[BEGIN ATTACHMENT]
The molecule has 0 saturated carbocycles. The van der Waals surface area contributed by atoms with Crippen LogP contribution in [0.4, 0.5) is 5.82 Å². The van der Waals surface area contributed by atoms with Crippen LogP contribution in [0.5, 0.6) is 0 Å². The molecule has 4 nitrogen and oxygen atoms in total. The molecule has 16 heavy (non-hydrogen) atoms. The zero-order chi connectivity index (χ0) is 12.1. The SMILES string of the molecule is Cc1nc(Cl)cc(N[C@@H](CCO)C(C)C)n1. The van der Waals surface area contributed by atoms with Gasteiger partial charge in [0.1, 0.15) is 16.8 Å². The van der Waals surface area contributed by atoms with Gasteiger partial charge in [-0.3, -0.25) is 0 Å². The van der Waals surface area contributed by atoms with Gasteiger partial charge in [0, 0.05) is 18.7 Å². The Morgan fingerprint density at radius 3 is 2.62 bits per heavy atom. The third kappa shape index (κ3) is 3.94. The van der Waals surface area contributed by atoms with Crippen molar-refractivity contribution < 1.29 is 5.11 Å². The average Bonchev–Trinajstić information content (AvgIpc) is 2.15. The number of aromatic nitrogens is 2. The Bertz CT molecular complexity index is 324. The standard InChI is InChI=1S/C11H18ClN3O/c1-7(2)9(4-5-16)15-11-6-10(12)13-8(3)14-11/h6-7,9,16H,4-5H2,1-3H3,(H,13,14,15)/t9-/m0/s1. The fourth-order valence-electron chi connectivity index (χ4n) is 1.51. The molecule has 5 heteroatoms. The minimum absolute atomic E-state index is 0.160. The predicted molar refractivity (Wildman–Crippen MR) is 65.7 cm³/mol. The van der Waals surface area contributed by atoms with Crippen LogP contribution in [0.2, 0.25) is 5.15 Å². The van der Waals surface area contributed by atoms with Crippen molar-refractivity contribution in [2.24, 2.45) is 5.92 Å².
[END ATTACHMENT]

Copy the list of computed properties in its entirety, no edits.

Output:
The molecule has 0 saturated carbocycles. The van der Waals surface area contributed by atoms with Crippen LogP contribution in [0.4, 0.5) is 5.82 Å². The van der Waals surface area contributed by atoms with Crippen LogP contribution in [0.5, 0.6) is 0 Å². The molecule has 4 nitrogen and oxygen atoms in total. The molecule has 16 heavy (non-hydrogen) atoms. The zero-order chi connectivity index (χ0) is 12.1. The SMILES string of the molecule is Cc1nc(Cl)cc(N[C@@H](CCO)C(C)C)n1. The van der Waals surface area contributed by atoms with Gasteiger partial charge in [0.1, 0.15) is 16.8 Å². The van der Waals surface area contributed by atoms with Gasteiger partial charge in [-0.3, -0.25) is 0 Å². The van der Waals surface area contributed by atoms with Gasteiger partial charge in [0, 0.05) is 18.7 Å². The Morgan fingerprint density at radius 3 is 2.62 bits per heavy atom. The third kappa shape index (κ3) is 3.94. The van der Waals surface area contributed by atoms with Crippen molar-refractivity contribution < 1.29 is 5.11 Å². The average Bonchev–Trinajstić information content (AvgIpc) is 2.15. The number of aromatic nitrogens is 2. The Bertz CT molecular complexity index is 324. The standard InChI is InChI=1S/C11H18ClN3O/c1-7(2)9(4-5-16)15-11-6-10(12)13-8(3)14-11/h6-7,9,16H,4-5H2,1-3H3,(H,13,14,15)/t9-/m0/s1. The fourth-order valence-electron chi connectivity index (χ4n) is 1.51. The molecule has 5 heteroatoms. The minimum absolute atomic E-state index is 0.160. The predicted molar refractivity (Wildman–Crippen MR) is 65.7 cm³/mol. The van der Waals surface area contributed by atoms with Crippen LogP contribution in [0.2, 0.25) is 5.15 Å². The van der Waals surface area contributed by atoms with Crippen molar-refractivity contribution in [2.24, 2.45) is 5.92 Å².